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Drawing From the Margins: Truth, Fiction, and Power in Alison Bechdel's Fun Home and Marisa Acocella Marchetto's Cancer Vixen

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posted on 07.08.2014, 00:00 by Lindsey Hanlon
Women authors, autobiographies, and graphic novels are all marginalized in literary circles. Yet Alison Bechdel and Marisa Acocella Marchetto both work in the form of autobiographical graphic novels. I undertook this study in order to understand why marginalized women authors would choose to work in a genre and medium that are marginalized in their own right. I argue that Bechdel and Marchetto choose autobiographical graphic novels because they allows them to take control of their own narratives and representations. Through the use of autobiographical graphic novels, Bechdel and Marchetto control multiple aspects of their narratives, both words and images. By telling her own story in her own words and images, Bechdel can blend reality and fantasy however she chooses. Bechdel avoids the objectification of others by presenting her own interpretation of her image, and is ab le to tell a coming out narrative without confining herself to a single identity. Marchetto uses the autobiographical graphic novel to confront social traditions that both marginalize the unhealthy and sexualize the sufferers of breast cancer. The graphic form allows her to represent both her physical reality and her mental and emotional states, and to contrast social superficiality with her own experiences.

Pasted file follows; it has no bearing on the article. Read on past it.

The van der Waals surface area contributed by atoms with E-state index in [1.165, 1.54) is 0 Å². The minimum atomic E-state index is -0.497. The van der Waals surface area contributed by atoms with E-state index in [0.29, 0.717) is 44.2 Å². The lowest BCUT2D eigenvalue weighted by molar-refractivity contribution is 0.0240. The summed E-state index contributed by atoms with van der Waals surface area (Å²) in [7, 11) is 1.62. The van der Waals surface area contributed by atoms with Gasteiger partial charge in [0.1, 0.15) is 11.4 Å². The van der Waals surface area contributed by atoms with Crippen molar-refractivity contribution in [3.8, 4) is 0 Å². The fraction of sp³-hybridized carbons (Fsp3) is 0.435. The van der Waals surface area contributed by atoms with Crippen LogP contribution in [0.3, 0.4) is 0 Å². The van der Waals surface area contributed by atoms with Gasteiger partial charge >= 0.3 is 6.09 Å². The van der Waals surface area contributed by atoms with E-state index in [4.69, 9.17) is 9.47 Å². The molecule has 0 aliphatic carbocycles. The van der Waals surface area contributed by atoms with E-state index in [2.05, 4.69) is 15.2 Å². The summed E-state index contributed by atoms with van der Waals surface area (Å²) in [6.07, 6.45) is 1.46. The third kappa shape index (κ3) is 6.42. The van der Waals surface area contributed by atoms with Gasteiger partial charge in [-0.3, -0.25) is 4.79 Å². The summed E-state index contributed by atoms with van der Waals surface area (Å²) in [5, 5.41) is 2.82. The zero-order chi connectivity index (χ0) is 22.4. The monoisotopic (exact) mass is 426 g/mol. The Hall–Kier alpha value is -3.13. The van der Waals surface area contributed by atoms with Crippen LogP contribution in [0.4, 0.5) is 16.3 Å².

History

Advisor

Pafunda, Danielle Torry, Robert

ISO

eng

Language

English

Publisher

University of Wyoming. Libraries

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Exports